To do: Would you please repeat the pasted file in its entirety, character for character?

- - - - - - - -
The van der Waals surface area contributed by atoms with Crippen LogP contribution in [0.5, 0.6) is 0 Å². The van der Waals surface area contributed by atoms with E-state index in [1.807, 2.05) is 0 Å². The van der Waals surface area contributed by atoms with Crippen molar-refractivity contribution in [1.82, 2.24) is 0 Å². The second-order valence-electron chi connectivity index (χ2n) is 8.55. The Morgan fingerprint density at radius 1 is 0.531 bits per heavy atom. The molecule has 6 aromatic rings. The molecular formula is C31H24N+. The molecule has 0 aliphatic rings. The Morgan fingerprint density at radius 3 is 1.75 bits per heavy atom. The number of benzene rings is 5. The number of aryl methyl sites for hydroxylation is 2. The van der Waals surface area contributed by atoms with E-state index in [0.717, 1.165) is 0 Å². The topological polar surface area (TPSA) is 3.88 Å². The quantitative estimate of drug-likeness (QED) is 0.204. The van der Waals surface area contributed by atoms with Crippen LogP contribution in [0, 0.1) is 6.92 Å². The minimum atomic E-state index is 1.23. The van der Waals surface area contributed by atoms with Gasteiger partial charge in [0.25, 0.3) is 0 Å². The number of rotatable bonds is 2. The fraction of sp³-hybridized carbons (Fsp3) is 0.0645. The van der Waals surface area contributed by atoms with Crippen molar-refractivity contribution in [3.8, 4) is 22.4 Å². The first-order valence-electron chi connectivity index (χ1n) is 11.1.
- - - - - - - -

The van der Waals surface area contributed by atoms with Crippen LogP contribution in [0.5, 0.6) is 0 Å². The van der Waals surface area contributed by atoms with E-state index in [1.807, 2.05) is 0 Å². The van der Waals surface area contributed by atoms with Crippen molar-refractivity contribution in [1.82, 2.24) is 0 Å². The second-order valence-electron chi connectivity index (χ2n) is 8.55. The Morgan fingerprint density at radius 1 is 0.531 bits per heavy atom. The molecule has 6 aromatic rings. The molecular formula is C31H24N+. The molecule has 0 aliphatic rings. The Morgan fingerprint density at radius 3 is 1.75 bits per heavy atom. The number of benzene rings is 5. The number of aryl methyl sites for hydroxylation is 2. The van der Waals surface area contributed by atoms with E-state index in [0.717, 1.165) is 0 Å². The topological polar surface area (TPSA) is 3.88 Å². The quantitative estimate of drug-likeness (QED) is 0.204. The van der Waals surface area contributed by atoms with Crippen LogP contribution in [0, 0.1) is 6.92 Å². The minimum atomic E-state index is 1.23. The van der Waals surface area contributed by atoms with Gasteiger partial charge in [0.25, 0.3) is 0 Å². The number of rotatable bonds is 2. The fraction of sp³-hybridized carbons (Fsp3) is 0.0645. The van der Waals surface area contributed by atoms with Crippen molar-refractivity contribution in [3.8, 4) is 22.4 Å². The first-order valence-electron chi connectivity index (χ1n) is 11.1.